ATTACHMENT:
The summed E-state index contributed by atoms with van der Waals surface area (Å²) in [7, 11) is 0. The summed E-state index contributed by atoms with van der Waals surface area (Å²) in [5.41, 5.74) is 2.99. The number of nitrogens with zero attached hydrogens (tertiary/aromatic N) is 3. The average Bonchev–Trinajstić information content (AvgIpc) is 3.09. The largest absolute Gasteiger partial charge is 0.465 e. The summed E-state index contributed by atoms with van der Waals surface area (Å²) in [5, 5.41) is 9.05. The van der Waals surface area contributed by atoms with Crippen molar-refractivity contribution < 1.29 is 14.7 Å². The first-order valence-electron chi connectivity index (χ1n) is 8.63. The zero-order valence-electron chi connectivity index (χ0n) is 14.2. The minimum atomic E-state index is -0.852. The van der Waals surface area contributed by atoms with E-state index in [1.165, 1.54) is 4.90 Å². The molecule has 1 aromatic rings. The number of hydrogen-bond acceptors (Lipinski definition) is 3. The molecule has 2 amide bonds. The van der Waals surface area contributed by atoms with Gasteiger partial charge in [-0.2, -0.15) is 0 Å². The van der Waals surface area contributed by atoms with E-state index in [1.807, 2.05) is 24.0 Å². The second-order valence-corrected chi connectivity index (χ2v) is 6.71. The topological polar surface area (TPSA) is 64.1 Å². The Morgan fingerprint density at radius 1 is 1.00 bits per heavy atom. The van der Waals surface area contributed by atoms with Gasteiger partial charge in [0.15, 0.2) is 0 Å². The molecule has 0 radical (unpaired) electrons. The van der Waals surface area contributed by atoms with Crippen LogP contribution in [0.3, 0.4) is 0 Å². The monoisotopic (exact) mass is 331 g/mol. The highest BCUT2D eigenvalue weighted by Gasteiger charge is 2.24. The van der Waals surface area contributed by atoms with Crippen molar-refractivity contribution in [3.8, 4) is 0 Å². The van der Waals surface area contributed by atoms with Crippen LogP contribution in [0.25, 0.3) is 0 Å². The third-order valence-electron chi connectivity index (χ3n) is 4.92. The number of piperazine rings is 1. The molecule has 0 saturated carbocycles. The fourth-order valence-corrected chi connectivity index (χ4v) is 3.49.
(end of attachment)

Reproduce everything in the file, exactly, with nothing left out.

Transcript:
The summed E-state index contributed by atoms with van der Waals surface area (Å²) in [7, 11) is 0. The summed E-state index contributed by atoms with van der Waals surface area (Å²) in [5.41, 5.74) is 2.99. The number of nitrogens with zero attached hydrogens (tertiary/aromatic N) is 3. The average Bonchev–Trinajstić information content (AvgIpc) is 3.09. The largest absolute Gasteiger partial charge is 0.465 e. The summed E-state index contributed by atoms with van der Waals surface area (Å²) in [5, 5.41) is 9.05. The van der Waals surface area contributed by atoms with Crippen molar-refractivity contribution < 1.29 is 14.7 Å². The first-order valence-electron chi connectivity index (χ1n) is 8.63. The zero-order valence-electron chi connectivity index (χ0n) is 14.2. The minimum atomic E-state index is -0.852. The van der Waals surface area contributed by atoms with E-state index in [1.165, 1.54) is 4.90 Å². The molecule has 1 aromatic rings. The number of hydrogen-bond acceptors (Lipinski definition) is 3. The molecule has 2 amide bonds. The van der Waals surface area contributed by atoms with Gasteiger partial charge in [-0.2, -0.15) is 0 Å². The van der Waals surface area contributed by atoms with E-state index in [1.807, 2.05) is 24.0 Å². The second-order valence-corrected chi connectivity index (χ2v) is 6.71. The topological polar surface area (TPSA) is 64.1 Å². The Morgan fingerprint density at radius 1 is 1.00 bits per heavy atom. The van der Waals surface area contributed by atoms with Gasteiger partial charge in [0.15, 0.2) is 0 Å². The molecule has 0 radical (unpaired) electrons. The van der Waals surface area contributed by atoms with Crippen LogP contribution in [0.3, 0.4) is 0 Å². The monoisotopic (exact) mass is 331 g/mol. The highest BCUT2D eigenvalue weighted by Gasteiger charge is 2.24. The van der Waals surface area contributed by atoms with Crippen molar-refractivity contribution in [3.8, 4) is 0 Å². The van der Waals surface area contributed by atoms with Crippen LogP contribution in [0.25, 0.3) is 0 Å². The third-order valence-electron chi connectivity index (χ3n) is 4.92. The number of piperazine rings is 1. The molecule has 0 saturated carbocycles. The fourth-order valence-corrected chi connectivity index (χ4v) is 3.49.